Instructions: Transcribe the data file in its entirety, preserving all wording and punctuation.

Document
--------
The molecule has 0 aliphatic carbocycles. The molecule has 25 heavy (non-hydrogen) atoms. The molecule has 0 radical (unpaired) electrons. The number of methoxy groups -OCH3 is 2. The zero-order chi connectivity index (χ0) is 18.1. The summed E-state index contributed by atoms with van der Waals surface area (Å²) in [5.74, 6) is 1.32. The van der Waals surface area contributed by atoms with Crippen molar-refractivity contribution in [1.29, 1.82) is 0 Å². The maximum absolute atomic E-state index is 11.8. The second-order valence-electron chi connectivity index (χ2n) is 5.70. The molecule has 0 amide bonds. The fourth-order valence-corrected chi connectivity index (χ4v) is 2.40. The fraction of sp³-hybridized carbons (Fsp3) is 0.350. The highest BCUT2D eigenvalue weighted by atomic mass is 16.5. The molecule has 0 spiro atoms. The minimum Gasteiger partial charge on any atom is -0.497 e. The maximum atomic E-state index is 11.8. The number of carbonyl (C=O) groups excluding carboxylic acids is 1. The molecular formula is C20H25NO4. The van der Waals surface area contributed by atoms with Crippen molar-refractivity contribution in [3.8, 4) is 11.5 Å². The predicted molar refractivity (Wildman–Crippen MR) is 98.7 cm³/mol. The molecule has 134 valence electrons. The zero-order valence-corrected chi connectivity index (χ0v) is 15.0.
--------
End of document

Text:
The molecule has 0 aliphatic carbocycles. The molecule has 25 heavy (non-hydrogen) atoms. The molecule has 0 radical (unpaired) electrons. The number of methoxy groups -OCH3 is 2. The zero-order chi connectivity index (χ0) is 18.1. The summed E-state index contributed by atoms with van der Waals surface area (Å²) in [5.74, 6) is 1.32. The van der Waals surface area contributed by atoms with Crippen molar-refractivity contribution in [1.29, 1.82) is 0 Å². The maximum absolute atomic E-state index is 11.8. The second-order valence-electron chi connectivity index (χ2n) is 5.70. The molecule has 0 amide bonds. The fourth-order valence-corrected chi connectivity index (χ4v) is 2.40. The fraction of sp³-hybridized carbons (Fsp3) is 0.350. The highest BCUT2D eigenvalue weighted by atomic mass is 16.5. The molecule has 0 spiro atoms. The minimum Gasteiger partial charge on any atom is -0.497 e. The maximum atomic E-state index is 11.8. The number of carbonyl (C=O) groups excluding carboxylic acids is 1. The molecular formula is C20H25NO4. The van der Waals surface area contributed by atoms with Crippen molar-refractivity contribution in [3.8, 4) is 11.5 Å². The predicted molar refractivity (Wildman–Crippen MR) is 98.7 cm³/mol. The molecule has 134 valence electrons. The zero-order valence-corrected chi connectivity index (χ0v) is 15.0.